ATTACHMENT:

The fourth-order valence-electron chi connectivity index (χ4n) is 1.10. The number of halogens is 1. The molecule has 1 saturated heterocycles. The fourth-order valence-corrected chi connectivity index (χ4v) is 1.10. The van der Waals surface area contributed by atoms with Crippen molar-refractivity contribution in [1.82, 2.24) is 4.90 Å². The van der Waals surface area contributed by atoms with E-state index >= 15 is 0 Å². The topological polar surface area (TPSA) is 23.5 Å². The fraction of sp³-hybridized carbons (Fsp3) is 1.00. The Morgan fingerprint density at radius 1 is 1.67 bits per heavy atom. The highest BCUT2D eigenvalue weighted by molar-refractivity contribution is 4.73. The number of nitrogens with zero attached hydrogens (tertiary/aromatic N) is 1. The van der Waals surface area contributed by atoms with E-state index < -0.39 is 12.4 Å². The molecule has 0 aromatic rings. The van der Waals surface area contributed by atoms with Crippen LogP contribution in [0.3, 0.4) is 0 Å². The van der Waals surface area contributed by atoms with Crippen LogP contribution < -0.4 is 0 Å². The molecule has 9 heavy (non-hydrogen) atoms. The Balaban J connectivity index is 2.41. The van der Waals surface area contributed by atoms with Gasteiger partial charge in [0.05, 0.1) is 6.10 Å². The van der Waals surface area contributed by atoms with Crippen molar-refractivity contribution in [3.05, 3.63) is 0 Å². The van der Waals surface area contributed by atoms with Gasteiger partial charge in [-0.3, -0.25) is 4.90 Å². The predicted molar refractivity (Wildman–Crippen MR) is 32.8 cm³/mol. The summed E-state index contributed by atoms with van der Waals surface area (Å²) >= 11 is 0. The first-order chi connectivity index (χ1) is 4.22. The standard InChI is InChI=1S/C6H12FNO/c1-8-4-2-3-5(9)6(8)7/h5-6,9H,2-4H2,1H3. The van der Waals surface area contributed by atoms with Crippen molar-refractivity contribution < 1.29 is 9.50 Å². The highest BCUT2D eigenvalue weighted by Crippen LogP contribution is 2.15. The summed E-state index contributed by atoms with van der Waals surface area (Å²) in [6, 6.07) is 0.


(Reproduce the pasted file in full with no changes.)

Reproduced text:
The fourth-order valence-electron chi connectivity index (χ4n) is 1.10. The number of halogens is 1. The molecule has 1 saturated heterocycles. The fourth-order valence-corrected chi connectivity index (χ4v) is 1.10. The van der Waals surface area contributed by atoms with Crippen molar-refractivity contribution in [1.82, 2.24) is 4.90 Å². The van der Waals surface area contributed by atoms with E-state index >= 15 is 0 Å². The topological polar surface area (TPSA) is 23.5 Å². The fraction of sp³-hybridized carbons (Fsp3) is 1.00. The Morgan fingerprint density at radius 1 is 1.67 bits per heavy atom. The highest BCUT2D eigenvalue weighted by molar-refractivity contribution is 4.73. The number of nitrogens with zero attached hydrogens (tertiary/aromatic N) is 1. The van der Waals surface area contributed by atoms with E-state index < -0.39 is 12.4 Å². The molecule has 0 aromatic rings. The van der Waals surface area contributed by atoms with Crippen LogP contribution in [0.3, 0.4) is 0 Å². The van der Waals surface area contributed by atoms with Crippen LogP contribution < -0.4 is 0 Å². The molecule has 9 heavy (non-hydrogen) atoms. The Balaban J connectivity index is 2.41. The van der Waals surface area contributed by atoms with Gasteiger partial charge in [0.05, 0.1) is 6.10 Å². The van der Waals surface area contributed by atoms with Crippen molar-refractivity contribution in [3.05, 3.63) is 0 Å². The van der Waals surface area contributed by atoms with Gasteiger partial charge in [-0.3, -0.25) is 4.90 Å². The predicted molar refractivity (Wildman–Crippen MR) is 32.8 cm³/mol. The summed E-state index contributed by atoms with van der Waals surface area (Å²) >= 11 is 0. The first-order chi connectivity index (χ1) is 4.22. The standard InChI is InChI=1S/C6H12FNO/c1-8-4-2-3-5(9)6(8)7/h5-6,9H,2-4H2,1H3. The van der Waals surface area contributed by atoms with Crippen molar-refractivity contribution < 1.29 is 9.50 Å². The highest BCUT2D eigenvalue weighted by Crippen LogP contribution is 2.15. The summed E-state index contributed by atoms with van der Waals surface area (Å²) in [6, 6.07) is 0.